Once again, Google is making a lot of headlines. The YouTube acquisition with its eye-popping valuation gets most of the press, but in my opinion, the introduction (on the next day) of Google's new "Docs & Spreadsheets" application suite could be more significant in the long term. A code analysis (thanks, Markus) even hints at the possibility of a future offline version that would run locally on a PC.
In the context of the nascent Office 2.0 wave, that's a major thing, although the product itself is by far not the best in its class. It's not surprising that people become increasingly critical about Google's dominance. Many already compare it Microsoft, who up until now had a firm grip on the title of "most-hated IT company on the planet".
And really, an analysis of Google's strategy in the application space shows some striking similarities to Microsoft's recipe for success:
- Ignore the incumbent technology and lower layers of the stack, and focus on disruptive innovation in a new technology family. Microsoft ignored the mainframe and commodity PC hardware and fully concentrated on PC software. Google is ignoring the local client machine. They're fine with every OS and browser, as long as you use it to access their services.That's why I don't think there will (and should) ever be a Google PC or Google OS.
- Invite everyone to join in and make money from using your platform. Microsoft had its cheap developer tools and free SDK, Google has Adwords and open APIs. Of course, both companies keep tight control over the core. Both are "open, but not open" platforms.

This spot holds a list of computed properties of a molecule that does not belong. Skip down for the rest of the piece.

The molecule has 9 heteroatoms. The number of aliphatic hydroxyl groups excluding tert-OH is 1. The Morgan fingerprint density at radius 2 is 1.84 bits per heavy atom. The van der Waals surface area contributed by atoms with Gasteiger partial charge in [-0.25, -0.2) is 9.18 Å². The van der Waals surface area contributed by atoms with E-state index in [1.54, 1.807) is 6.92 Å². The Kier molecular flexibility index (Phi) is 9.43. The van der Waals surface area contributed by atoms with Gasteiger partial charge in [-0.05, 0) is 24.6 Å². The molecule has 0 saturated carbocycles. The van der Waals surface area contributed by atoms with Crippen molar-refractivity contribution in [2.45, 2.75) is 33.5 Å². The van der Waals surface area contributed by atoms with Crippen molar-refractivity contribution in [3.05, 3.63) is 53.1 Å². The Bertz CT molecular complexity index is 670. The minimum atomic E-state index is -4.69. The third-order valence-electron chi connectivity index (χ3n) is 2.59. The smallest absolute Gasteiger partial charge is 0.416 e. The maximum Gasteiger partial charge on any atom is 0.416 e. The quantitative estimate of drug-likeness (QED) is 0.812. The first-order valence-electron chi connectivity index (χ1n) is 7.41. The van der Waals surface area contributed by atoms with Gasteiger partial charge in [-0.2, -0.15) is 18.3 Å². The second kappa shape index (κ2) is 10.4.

- Build a whole range of "good enough" products around your core product. It doesn't matter if they're not best in class, as long as you can leverage the connections to your platform. Microsoft did this with Office and SQL Server, Google does it with Docs&Spreadsheet, Calendar, Reader, Froogle etc. "Good enough" is adequate to defend your position.
- Build strong distribution partnerships. Microsoft has OEMs and a huge ecosystem of partner companies. Google has Dell, Intuit and already quite a lot of enterprise partners.
Unfortunately for Microsoft, it finds itself in almost the same position as IBM 25 years ago. It's stuck with a heavy legacy that makes it difficult to fight off the disruptor. Sure, Microsoft will probably keep its dominance in many sectors, much like IBM is still the dominating mainframe computer manufacturer. The question is only if this will still be relevant in ten years.